How will you handle a customer that refuses to comply with your business’ requirements? What will you do if you need to assist a sick employee? Are you providing masks for customers or requiring that they have one on upon entering? All of these are questions that you’re going to need to answer before you can open your doors, and while some of these things may seem like a “worst case scenario”, it’s much better to be prepared than be surprised by the things that can happen in the course of everyday business. Beyond that, having a well thought out plan that is key to building trust with your employees and customers alike. Your employees aren’t going to want to work in a place that approaches reopening in such serious times with a carefree attitude, and your customers will feel the same, especially if your business offers a high-touch or high-risk service such as serving food or providing cosmetic services (hair, makeup, etc.). Your reopening plan should not only outline your strategy for getting customers and employees in the door in the safest and most efficient manner, it should outline what you’ll do when something goes wrong. Your employees will want to know that you have safety protocols in place, and what you’ll do if there is another wave of infections that cause things to start closing down again. There could be a need to set up telework arrangements for your employees’ well-being, so getting them in touch with internet and phone service providers now will save you headaches down the road if the federal government or local officials place orders to have people back at home. You may need to furlough them again, but at least you’ll have been transparent about that process up front.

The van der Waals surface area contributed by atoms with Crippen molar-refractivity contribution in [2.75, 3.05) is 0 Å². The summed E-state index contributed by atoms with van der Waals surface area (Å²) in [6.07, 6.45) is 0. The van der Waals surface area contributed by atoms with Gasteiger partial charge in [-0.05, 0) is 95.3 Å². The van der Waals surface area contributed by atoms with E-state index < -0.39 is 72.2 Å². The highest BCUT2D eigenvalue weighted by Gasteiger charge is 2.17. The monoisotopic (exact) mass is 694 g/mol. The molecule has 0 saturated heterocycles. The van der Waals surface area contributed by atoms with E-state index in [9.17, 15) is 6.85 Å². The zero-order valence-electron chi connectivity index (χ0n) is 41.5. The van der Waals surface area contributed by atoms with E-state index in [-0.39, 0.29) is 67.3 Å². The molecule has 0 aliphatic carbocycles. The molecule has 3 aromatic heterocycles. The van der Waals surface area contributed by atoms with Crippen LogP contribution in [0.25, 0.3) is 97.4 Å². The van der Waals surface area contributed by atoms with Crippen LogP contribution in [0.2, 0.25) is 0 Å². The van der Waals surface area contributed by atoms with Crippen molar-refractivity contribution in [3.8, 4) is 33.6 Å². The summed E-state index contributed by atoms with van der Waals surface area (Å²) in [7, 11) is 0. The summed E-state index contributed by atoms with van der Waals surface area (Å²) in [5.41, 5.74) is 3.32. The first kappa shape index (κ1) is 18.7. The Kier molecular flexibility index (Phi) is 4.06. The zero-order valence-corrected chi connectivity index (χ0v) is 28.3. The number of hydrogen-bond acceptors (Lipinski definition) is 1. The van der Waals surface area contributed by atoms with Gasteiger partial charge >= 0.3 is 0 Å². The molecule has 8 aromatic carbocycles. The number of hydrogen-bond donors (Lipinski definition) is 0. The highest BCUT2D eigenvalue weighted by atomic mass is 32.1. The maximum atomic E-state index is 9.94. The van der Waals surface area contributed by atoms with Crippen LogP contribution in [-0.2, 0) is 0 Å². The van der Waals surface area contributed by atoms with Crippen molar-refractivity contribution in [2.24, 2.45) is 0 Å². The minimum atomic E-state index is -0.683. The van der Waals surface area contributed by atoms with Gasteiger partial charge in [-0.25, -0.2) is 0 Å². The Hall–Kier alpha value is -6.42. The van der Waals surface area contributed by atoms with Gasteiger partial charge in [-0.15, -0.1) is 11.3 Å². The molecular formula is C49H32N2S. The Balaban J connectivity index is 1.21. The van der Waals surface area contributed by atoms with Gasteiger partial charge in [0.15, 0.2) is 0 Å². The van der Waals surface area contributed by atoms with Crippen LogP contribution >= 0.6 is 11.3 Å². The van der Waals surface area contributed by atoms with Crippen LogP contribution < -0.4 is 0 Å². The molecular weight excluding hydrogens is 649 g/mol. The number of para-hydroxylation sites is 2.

Prepare Your Facility and Operations